“Gerry” is one of those indie films whose reputation spread much further than its distribution. And that reputation explains how few people have seen it. It’s an interesting experiment in minimalism, but a willfully obscure, indulgent wank of a movie.
Two friends motor into the desert for a hike, to see something, a “thing” that is their destination. A natural phenomenon, nirvana, “the American Dream?” We don’t know.
They both go by “Gerry.” And whenever they mess up, the expression they use for their ineptitude is “Gerry it up.”
The hike goes wrong when they run short of time and decide to “Gerry” their way to “the thing,” rather than follow the path other hikers, tourists or “pilgrims” take. As the desert isn’t featureless — not at first, anyway — this might not be a disastrous call.
But since neither Gerry (Matt Damon) nor Gerry (Casey Affleck) is very experienced at hiking, since they’ve neglected to bring water, “bushwhacking” (what hikers in my part of the world call taking their own path) could be fatal.
What co-stars and co-writers Affleck and Damon were shooting for here, and what director Gus Van Sant captures in one gorgeous but stark composition after another, is an existentialist riff on “Waiting for Godot,” featuring two down-to-Earth-but-ill-prepared Americans confidently wandering into the abyss.
I’ve seen “Godot” lots of times, as a theater viewer and critic, and most of the absurdist or existential plays it’s often grouped with. I can’t say these two, Oscars aside, really get there with this script. The futility is there, but not the poetry or pathos.
But as the two Gerrys trudge in desert-crunching silence, their pace quickening as panic sets in, I locked in on their predicament, the hiking lore that drives their decisions.
Yes, you tend to start hiking faster, trying to outrun your way out of being lost.
Yes, in the West, you look for promontories and climb one to get your bearings and find your way to civilization. In the East, you hike downhill, looking for a stream to follow to a river to civilization.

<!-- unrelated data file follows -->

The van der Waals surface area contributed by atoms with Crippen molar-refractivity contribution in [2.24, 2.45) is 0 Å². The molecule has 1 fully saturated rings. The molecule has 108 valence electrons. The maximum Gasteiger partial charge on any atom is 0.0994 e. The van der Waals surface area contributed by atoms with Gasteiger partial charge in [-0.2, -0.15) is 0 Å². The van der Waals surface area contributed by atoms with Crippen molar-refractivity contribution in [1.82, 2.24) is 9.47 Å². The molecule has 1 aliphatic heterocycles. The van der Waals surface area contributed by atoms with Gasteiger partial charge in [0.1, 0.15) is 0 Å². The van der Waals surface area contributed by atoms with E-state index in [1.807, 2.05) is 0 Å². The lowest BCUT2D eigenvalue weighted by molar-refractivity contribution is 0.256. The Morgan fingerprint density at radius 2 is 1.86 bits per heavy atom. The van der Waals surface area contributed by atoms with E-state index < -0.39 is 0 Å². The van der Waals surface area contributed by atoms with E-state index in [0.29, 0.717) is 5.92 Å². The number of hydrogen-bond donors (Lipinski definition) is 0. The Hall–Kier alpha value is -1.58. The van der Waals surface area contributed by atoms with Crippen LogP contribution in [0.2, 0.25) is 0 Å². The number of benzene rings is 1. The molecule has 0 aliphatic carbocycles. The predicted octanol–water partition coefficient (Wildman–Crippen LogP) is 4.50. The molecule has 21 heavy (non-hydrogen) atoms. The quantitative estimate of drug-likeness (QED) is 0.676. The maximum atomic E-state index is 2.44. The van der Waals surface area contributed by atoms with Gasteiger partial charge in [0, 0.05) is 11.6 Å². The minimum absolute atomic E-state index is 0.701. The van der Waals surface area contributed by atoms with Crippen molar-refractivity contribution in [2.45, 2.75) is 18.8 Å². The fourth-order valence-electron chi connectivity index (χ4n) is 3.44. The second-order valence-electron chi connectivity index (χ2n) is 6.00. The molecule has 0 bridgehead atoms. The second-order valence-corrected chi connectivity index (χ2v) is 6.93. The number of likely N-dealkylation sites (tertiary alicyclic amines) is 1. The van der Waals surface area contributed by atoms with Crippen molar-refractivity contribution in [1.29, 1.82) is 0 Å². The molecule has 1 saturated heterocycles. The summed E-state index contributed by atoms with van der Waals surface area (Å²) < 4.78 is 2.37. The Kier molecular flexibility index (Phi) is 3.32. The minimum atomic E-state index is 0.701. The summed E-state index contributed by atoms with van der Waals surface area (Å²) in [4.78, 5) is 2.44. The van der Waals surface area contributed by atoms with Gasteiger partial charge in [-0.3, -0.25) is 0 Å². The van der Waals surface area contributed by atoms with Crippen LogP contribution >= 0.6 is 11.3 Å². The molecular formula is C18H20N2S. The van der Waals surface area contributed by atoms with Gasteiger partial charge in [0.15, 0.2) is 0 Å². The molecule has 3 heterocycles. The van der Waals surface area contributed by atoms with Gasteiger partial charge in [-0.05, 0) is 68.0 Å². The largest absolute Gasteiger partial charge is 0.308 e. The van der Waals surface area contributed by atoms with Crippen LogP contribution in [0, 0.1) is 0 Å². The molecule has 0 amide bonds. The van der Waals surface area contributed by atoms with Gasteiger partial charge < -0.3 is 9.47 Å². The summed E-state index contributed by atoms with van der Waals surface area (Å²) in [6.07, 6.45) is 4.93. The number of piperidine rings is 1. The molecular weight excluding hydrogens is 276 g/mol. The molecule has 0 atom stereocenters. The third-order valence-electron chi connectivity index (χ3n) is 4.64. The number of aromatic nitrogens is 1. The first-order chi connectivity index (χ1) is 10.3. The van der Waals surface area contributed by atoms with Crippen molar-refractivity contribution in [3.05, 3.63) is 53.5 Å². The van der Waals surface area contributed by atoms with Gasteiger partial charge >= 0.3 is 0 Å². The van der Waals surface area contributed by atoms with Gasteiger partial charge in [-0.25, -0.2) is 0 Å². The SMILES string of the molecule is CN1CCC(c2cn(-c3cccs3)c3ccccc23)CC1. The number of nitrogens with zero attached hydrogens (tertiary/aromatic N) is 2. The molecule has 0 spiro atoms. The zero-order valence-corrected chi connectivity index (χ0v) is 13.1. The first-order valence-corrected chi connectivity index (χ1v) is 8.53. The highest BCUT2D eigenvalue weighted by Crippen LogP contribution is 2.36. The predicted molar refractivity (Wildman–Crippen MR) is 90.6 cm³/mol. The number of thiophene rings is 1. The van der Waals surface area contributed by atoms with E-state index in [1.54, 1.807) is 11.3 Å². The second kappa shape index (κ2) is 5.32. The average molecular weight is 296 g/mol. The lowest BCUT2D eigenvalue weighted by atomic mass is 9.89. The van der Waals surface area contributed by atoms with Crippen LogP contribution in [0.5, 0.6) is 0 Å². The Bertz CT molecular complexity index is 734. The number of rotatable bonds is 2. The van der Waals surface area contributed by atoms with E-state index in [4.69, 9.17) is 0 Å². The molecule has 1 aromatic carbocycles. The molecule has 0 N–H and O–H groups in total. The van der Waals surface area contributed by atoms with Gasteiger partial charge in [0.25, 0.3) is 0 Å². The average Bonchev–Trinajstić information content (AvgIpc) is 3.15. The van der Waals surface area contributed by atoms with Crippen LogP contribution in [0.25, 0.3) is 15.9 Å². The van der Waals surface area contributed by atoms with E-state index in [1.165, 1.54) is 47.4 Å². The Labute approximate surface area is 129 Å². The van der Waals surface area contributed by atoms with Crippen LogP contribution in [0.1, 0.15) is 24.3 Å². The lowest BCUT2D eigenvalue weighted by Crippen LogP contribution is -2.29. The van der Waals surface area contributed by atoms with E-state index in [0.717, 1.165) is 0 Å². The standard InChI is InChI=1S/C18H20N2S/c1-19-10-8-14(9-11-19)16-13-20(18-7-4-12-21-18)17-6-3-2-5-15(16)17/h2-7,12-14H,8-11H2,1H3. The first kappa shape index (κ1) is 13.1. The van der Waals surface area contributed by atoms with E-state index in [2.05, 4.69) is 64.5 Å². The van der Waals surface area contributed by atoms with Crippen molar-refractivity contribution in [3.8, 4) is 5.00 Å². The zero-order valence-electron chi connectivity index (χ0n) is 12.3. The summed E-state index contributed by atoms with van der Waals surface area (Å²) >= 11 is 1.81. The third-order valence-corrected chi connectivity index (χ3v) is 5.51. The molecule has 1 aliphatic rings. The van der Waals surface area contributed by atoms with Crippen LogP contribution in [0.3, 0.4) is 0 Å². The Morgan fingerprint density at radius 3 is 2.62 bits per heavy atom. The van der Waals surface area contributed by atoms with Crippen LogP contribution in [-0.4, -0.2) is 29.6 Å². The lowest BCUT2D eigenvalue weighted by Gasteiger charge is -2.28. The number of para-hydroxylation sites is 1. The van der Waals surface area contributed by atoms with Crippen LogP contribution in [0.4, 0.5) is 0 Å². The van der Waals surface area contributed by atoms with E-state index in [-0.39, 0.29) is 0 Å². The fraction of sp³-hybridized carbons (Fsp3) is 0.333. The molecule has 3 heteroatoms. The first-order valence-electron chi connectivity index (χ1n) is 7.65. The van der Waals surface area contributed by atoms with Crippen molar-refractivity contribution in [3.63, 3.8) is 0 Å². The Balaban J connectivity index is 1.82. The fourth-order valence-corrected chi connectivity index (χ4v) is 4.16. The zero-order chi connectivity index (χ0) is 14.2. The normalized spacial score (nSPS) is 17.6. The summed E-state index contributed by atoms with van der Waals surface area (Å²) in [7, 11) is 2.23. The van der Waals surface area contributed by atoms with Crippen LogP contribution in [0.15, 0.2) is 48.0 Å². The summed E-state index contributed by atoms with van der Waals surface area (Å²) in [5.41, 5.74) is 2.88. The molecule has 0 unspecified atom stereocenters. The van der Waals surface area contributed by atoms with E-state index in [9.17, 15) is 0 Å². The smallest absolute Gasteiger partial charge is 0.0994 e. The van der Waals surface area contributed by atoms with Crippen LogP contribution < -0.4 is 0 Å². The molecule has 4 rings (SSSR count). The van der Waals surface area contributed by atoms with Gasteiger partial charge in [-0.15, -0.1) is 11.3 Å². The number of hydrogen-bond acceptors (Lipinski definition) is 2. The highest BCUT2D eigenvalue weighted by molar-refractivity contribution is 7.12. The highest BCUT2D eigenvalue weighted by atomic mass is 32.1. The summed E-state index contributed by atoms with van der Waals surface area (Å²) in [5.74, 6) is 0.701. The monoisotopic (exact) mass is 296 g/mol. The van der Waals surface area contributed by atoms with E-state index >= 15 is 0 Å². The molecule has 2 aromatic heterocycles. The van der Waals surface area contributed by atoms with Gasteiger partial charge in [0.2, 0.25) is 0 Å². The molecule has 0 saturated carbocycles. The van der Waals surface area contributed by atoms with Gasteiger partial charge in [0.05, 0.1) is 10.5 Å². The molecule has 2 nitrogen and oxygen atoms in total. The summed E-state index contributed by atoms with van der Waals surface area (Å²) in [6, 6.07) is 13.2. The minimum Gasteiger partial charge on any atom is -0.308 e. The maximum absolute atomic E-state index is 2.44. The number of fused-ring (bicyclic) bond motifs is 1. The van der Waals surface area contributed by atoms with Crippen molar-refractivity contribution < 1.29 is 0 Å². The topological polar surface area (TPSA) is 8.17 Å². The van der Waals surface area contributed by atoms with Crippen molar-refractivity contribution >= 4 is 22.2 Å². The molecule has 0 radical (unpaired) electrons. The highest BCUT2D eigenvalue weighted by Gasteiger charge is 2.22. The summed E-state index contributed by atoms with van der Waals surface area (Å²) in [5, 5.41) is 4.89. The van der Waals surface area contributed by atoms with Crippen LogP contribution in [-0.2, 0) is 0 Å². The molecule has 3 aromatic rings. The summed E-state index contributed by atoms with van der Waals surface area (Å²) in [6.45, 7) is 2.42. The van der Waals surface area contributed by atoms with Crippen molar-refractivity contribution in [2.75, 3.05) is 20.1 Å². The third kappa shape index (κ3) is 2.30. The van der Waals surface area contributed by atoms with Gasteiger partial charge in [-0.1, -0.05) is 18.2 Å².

No, you never go out in the desert, even in winter, without water.
Each Gerry gets himself into a predicament that he acts as if he cannot extract himself from. Each frustrates the other. Blame sets in, even when it isn’t expressed openly.
“How do you think the hike is going so far”?”
And as they crunch from dry creek beds, in search of water, up mountainsides, across dunes and even salt flats, you wonder how lost two doofuses have to be to turn the road-crossed and somewhat developed desert southwest into “Lawrence of Arabia.”
The performances in this 2002 production aren’t the most demanding Damon or Affleck have attempted. But looking at “Gerry,” you can see Affleck’s attraction to such later dialogue-light projects as “Light of My Life” and “A Ghost Story.”
About 60 minutes into “Gerry,” your tolerance may face the desert of your own impatience with its repetition and dreary monotony. It looks like a beautifully-shot but under-scripted indie feature everybody involved knocked out in a couple of weekends.
But if you’re going to tackle something deeper, skimming the surface of Beckett will never do. Damon, Affleck and Van Sant did just that and that alone, and that leaves the viewer thirsty for a lot more than “Gerry” delivers.
MPAA Rating: R, for violence and language (profanity)
Cast: Matt Damon, Casey Affleck
Credits: Directed by Gus Van Sant, script by Casey Affleck and Matt Damon. An Echo Bridge film available on Tubi, IMDb and other free streaming platforms.
Running time: 1:43